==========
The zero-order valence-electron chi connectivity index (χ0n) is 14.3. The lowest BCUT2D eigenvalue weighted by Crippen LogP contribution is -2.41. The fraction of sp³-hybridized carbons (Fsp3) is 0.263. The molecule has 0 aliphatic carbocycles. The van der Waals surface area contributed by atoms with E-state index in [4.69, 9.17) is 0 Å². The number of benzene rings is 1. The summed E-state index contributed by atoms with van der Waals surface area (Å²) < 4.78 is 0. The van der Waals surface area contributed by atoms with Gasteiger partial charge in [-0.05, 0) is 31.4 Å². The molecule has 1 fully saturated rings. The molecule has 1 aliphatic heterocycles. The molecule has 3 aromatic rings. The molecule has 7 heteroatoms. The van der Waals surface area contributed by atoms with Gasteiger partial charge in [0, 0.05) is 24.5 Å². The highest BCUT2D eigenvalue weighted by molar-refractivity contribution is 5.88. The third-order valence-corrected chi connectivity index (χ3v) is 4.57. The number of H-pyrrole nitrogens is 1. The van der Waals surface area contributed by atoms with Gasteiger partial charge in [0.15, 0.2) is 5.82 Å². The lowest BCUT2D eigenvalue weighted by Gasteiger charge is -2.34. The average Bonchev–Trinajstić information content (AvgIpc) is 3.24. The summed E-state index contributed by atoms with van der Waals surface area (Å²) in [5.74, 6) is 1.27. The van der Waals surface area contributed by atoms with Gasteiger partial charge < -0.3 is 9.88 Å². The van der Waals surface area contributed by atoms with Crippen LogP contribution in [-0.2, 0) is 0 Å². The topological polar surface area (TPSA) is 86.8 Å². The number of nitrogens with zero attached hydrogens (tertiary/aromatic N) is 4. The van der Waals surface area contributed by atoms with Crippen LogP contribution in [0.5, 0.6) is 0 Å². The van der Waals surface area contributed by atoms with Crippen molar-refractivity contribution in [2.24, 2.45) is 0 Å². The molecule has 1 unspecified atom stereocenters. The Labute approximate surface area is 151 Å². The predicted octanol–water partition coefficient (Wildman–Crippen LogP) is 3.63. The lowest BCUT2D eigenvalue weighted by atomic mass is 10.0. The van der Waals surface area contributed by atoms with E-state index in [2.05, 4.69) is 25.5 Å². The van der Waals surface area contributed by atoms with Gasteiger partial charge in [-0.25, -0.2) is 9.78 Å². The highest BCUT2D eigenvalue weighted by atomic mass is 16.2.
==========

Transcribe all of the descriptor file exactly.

The zero-order valence-electron chi connectivity index (χ0n) is 14.3. The lowest BCUT2D eigenvalue weighted by Crippen LogP contribution is -2.41. The fraction of sp³-hybridized carbons (Fsp3) is 0.263. The molecule has 0 aliphatic carbocycles. The van der Waals surface area contributed by atoms with E-state index in [4.69, 9.17) is 0 Å². The number of benzene rings is 1. The summed E-state index contributed by atoms with van der Waals surface area (Å²) < 4.78 is 0. The van der Waals surface area contributed by atoms with Gasteiger partial charge in [-0.05, 0) is 31.4 Å². The molecule has 1 fully saturated rings. The molecule has 1 aliphatic heterocycles. The molecule has 3 aromatic rings. The molecule has 7 heteroatoms. The van der Waals surface area contributed by atoms with Gasteiger partial charge in [0, 0.05) is 24.5 Å². The highest BCUT2D eigenvalue weighted by molar-refractivity contribution is 5.88. The third-order valence-corrected chi connectivity index (χ3v) is 4.57. The number of H-pyrrole nitrogens is 1. The van der Waals surface area contributed by atoms with Gasteiger partial charge in [0.15, 0.2) is 5.82 Å². The lowest BCUT2D eigenvalue weighted by Gasteiger charge is -2.34. The average Bonchev–Trinajstić information content (AvgIpc) is 3.24. The summed E-state index contributed by atoms with van der Waals surface area (Å²) in [5.74, 6) is 1.27. The van der Waals surface area contributed by atoms with Gasteiger partial charge < -0.3 is 9.88 Å². The van der Waals surface area contributed by atoms with Crippen LogP contribution in [-0.2, 0) is 0 Å². The topological polar surface area (TPSA) is 86.8 Å². The number of nitrogens with zero attached hydrogens (tertiary/aromatic N) is 4. The van der Waals surface area contributed by atoms with Crippen LogP contribution in [0.5, 0.6) is 0 Å². The van der Waals surface area contributed by atoms with Crippen molar-refractivity contribution in [2.24, 2.45) is 0 Å². The molecule has 1 unspecified atom stereocenters. The Labute approximate surface area is 151 Å². The predicted octanol–water partition coefficient (Wildman–Crippen LogP) is 3.63. The lowest BCUT2D eigenvalue weighted by atomic mass is 10.0. The van der Waals surface area contributed by atoms with E-state index in [2.05, 4.69) is 25.5 Å². The van der Waals surface area contributed by atoms with Gasteiger partial charge in [-0.25, -0.2) is 9.78 Å². The highest BCUT2D eigenvalue weighted by atomic mass is 16.2.